Digital Subscriber Line (DSL)
Greater Data Speed Over the Existing Infrastructure
Learn about Digital Subscriber Line (DSL), and why this high-bandwidth technology is important to the future of data delivery.
DSL (Digital Subscriber Line) is a modem technology that uses existing telephone lines to transport high-bandwidth data, such as multimedia and video, to service subscribers. DSL provides dedicated, point-to-point, public network access. This DSL connection is typically between a network service provider (NSP) central office and the customer site, or on local loops created either within buildings or campuses.
DSL draws significant attention from implementers and service providers. This is because it delivers high-bandwidth data rates to dispersed locations with relatively small changes to the existing telecommunications infrastructure.
The term xDSL covers a number of similar yet competing forms of DSL, including ADSL (Asymmetric DSL).
The Advantages of Asymmetric DSL
Asymmetric DSL allows more bandwidth for downstream than upstream data flow. This asymmetric technology combined with always-on access makes Asymmetric DSL ideal for users who typically download much more data than they send.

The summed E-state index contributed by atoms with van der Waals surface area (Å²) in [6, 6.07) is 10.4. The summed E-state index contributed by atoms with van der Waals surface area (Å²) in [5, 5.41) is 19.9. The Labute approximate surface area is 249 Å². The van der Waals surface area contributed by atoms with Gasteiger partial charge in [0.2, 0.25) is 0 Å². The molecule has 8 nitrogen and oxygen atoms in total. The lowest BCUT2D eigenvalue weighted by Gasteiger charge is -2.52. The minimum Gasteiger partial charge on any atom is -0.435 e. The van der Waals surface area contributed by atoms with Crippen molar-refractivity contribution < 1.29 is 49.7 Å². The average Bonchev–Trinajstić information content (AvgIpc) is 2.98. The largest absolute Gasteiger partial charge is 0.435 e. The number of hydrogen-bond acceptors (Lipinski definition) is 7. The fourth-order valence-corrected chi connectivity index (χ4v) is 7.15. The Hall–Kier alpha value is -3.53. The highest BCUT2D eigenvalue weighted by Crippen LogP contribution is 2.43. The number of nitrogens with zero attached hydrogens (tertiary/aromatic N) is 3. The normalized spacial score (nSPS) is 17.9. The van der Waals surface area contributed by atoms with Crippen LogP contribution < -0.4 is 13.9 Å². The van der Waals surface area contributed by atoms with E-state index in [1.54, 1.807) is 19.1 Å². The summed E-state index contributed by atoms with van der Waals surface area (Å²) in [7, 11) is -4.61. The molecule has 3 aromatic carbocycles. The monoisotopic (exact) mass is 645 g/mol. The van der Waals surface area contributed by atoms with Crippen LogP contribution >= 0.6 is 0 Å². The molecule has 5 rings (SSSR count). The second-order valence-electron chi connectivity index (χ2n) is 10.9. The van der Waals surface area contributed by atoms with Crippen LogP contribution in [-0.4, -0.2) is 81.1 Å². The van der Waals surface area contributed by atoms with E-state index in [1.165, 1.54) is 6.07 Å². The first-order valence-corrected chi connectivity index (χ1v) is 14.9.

In the near future, Asymmetric DSL will play a crucial role, as telephone companies enter new markets for delivering information in video and multimedia formats. New broadband cabling will take decades to reach all prospective subscribers. Success of these new services depends on reaching as many subscribers as possible during the first few years.
By bringing movies, television, video catalogs, remote CD-ROMs, corporate LANs, and the Internet into homes and small businesses, Asymmetric DSL will make these markets viable and profitable for telephone companies and application suppliers alike.
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